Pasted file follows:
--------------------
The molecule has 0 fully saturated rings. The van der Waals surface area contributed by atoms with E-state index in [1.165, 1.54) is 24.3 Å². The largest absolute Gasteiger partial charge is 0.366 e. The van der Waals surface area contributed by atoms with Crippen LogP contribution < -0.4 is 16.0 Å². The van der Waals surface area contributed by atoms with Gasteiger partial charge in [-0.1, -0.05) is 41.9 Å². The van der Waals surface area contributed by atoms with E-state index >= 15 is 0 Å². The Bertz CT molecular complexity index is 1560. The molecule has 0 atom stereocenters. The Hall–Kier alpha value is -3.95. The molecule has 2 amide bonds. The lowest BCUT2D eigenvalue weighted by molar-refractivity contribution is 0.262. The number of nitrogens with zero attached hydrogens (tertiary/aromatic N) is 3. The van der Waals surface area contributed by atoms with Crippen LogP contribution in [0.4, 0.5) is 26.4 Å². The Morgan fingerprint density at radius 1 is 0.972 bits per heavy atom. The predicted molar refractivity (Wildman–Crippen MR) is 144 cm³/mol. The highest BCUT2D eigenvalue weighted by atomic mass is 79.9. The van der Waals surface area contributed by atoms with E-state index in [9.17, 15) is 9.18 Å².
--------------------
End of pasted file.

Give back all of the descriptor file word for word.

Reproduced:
The molecule has 0 fully saturated rings. The van der Waals surface area contributed by atoms with E-state index in [1.165, 1.54) is 24.3 Å². The largest absolute Gasteiger partial charge is 0.366 e. The van der Waals surface area contributed by atoms with Crippen LogP contribution < -0.4 is 16.0 Å². The van der Waals surface area contributed by atoms with Gasteiger partial charge in [-0.1, -0.05) is 41.9 Å². The van der Waals surface area contributed by atoms with E-state index >= 15 is 0 Å². The Bertz CT molecular complexity index is 1560. The molecule has 0 atom stereocenters. The Hall–Kier alpha value is -3.95. The molecule has 2 amide bonds. The lowest BCUT2D eigenvalue weighted by molar-refractivity contribution is 0.262. The number of nitrogens with zero attached hydrogens (tertiary/aromatic N) is 3. The van der Waals surface area contributed by atoms with Crippen LogP contribution in [0.4, 0.5) is 26.4 Å². The Morgan fingerprint density at radius 1 is 0.972 bits per heavy atom. The predicted molar refractivity (Wildman–Crippen MR) is 144 cm³/mol. The highest BCUT2D eigenvalue weighted by atomic mass is 79.9. The van der Waals surface area contributed by atoms with E-state index in [9.17, 15) is 9.18 Å².